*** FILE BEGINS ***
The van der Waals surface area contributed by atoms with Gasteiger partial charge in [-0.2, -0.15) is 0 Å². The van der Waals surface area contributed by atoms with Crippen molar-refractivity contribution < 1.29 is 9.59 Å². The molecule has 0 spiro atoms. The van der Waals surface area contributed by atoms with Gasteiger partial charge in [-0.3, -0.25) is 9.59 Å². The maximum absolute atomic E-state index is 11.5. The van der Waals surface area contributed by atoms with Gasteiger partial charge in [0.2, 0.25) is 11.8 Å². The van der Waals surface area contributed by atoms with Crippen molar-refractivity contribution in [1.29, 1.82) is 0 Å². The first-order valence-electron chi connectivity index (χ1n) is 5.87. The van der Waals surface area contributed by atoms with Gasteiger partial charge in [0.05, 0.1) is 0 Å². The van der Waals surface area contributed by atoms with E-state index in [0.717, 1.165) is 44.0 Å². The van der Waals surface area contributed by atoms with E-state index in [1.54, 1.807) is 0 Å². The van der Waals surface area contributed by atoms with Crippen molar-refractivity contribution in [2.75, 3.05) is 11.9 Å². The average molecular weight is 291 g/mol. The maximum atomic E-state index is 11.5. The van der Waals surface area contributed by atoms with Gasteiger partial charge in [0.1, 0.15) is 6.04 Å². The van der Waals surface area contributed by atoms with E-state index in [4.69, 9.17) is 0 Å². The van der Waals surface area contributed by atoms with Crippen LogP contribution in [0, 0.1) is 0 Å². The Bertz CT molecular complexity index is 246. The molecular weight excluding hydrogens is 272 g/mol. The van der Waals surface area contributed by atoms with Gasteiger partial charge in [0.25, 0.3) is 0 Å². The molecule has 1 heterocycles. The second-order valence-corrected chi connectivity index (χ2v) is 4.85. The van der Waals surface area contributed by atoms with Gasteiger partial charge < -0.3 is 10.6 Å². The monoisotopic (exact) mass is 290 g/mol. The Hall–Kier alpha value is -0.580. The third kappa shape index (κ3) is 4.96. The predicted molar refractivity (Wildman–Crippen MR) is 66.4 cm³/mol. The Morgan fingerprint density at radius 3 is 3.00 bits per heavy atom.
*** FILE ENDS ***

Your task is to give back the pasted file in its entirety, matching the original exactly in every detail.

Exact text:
The van der Waals surface area contributed by atoms with Gasteiger partial charge in [-0.2, -0.15) is 0 Å². The van der Waals surface area contributed by atoms with Crippen molar-refractivity contribution < 1.29 is 9.59 Å². The molecule has 0 spiro atoms. The van der Waals surface area contributed by atoms with Gasteiger partial charge in [-0.3, -0.25) is 9.59 Å². The maximum absolute atomic E-state index is 11.5. The van der Waals surface area contributed by atoms with Gasteiger partial charge in [0.2, 0.25) is 11.8 Å². The van der Waals surface area contributed by atoms with Crippen molar-refractivity contribution in [1.29, 1.82) is 0 Å². The first-order valence-electron chi connectivity index (χ1n) is 5.87. The van der Waals surface area contributed by atoms with Gasteiger partial charge in [0.05, 0.1) is 0 Å². The van der Waals surface area contributed by atoms with E-state index in [0.717, 1.165) is 44.0 Å². The van der Waals surface area contributed by atoms with E-state index in [1.54, 1.807) is 0 Å². The van der Waals surface area contributed by atoms with Crippen molar-refractivity contribution in [2.75, 3.05) is 11.9 Å². The average molecular weight is 291 g/mol. The maximum atomic E-state index is 11.5. The van der Waals surface area contributed by atoms with Gasteiger partial charge in [0.1, 0.15) is 6.04 Å². The van der Waals surface area contributed by atoms with E-state index in [4.69, 9.17) is 0 Å². The van der Waals surface area contributed by atoms with Crippen LogP contribution in [0, 0.1) is 0 Å². The Bertz CT molecular complexity index is 246. The molecular weight excluding hydrogens is 272 g/mol. The van der Waals surface area contributed by atoms with Gasteiger partial charge in [0.25, 0.3) is 0 Å². The molecule has 1 heterocycles. The second-order valence-corrected chi connectivity index (χ2v) is 4.85. The van der Waals surface area contributed by atoms with Gasteiger partial charge < -0.3 is 10.6 Å². The monoisotopic (exact) mass is 290 g/mol. The Hall–Kier alpha value is -0.580. The third kappa shape index (κ3) is 4.96. The predicted molar refractivity (Wildman–Crippen MR) is 66.4 cm³/mol. The Morgan fingerprint density at radius 3 is 3.00 bits per heavy atom.